Critics were always harsh to Lovecraft. Even those who praised him, would praise his imagination but not his style. Houellebecq scoffs at this, noting that Lovecraft does not cater to subtle, minimalist or restrained styles that critics like. His works are overblown and over the top. They stand in direct contrast to the man himself who was always discreet and polite.
Hoellebecq talks about Lovecraft as a person. He was terribly racist, reactionary and puritanical. He loathed eroticism and anything regarding progressive behaviors. He was aristocratic, scornful and dismissive of humanity. And yet, paradoxically, on an individual level, he was kind and helpful. He often assisted would be writers and others in need.
Perhaps the most surprising thing about Lovecraft is that he married someone. And she was Jewish! Sonia Greene was eight years older than him, previously married and had a sixteen year old daughter. And somehow she seems to have immediately fallen in love with the man. He was always polite which may have had something to do with it, but he played very aloof because he knew nothing about women.
When they married they moved to Brooklyn, which appears to be where Lovecraft developed his overtly racist tendencies—after moving from his largely WASPish life in Providence, he was exposed to the hustle of the city and all of the different races and “foul mongrels” that the city presented. He grew more disgusted with humanity.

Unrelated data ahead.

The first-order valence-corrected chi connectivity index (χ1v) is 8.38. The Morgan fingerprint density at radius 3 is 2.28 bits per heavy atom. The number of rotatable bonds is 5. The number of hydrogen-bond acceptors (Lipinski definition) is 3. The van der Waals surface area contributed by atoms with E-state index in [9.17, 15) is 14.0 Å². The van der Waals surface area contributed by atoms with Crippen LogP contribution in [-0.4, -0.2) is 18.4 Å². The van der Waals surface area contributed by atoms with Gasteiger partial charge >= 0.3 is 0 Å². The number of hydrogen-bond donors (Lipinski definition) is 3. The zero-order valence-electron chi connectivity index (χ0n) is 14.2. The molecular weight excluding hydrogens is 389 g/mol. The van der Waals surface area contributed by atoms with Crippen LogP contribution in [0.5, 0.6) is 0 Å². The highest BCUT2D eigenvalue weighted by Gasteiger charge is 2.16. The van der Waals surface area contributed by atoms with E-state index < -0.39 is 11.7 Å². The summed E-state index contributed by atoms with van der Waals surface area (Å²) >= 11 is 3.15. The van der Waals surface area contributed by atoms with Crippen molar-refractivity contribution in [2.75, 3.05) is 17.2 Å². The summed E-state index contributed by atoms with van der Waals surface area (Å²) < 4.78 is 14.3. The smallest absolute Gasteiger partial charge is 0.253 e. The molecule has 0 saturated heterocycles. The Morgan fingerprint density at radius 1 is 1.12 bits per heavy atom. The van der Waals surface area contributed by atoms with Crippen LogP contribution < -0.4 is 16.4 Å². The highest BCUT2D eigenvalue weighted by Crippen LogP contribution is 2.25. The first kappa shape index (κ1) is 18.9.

But he was also…happy. His life with Sonia was a pleasant one. And it would have remained so, if they only had some money. If his stories had been successfully published they could have had money to create a stable life. But they weren’t. And when Sonia lost her job, he went out to find a proper job, but he was useless at everything. Even his application letters were more accusatory than requesting.
She moved to Cincinnati, but he couldn’t bear the thought of the Midwest, so he stayed din New York. They lived apart from each other and eventually divorced after five years of this strange arrangement.
He continued to write and indeed, wrote the Great Texts after he moved back to Providence. He died of intestinal cancer on March 10 1937. During his illness, he remained an exemplary patient–polite and affable, stoic and courteous.
And as we all know, after he died that’s when he work really took off.
Lovecraft wrote some 60 short stories/novellas. According to Houellebecq these eight are considered the Great Texts:
- The Call of Cthulhu (1926 short story)
- The Colour Out of Space (1927 short story)
- The Dunwich Horror (1928 short story)
- The Whisperer in Darkness (1930 short story)
- At the Mountains of Madness (1931 novella)
- The Dreams in the Witch House (1932 short story)
- The Shadow Over Innsmouth (1932 novella)
- The Shadow Out of Time (1934 novella)
Two of these great texts are included in this book “The Call of Cthulhu” and “The Whisperer in Darkness”, which I’ll post about tomorrow.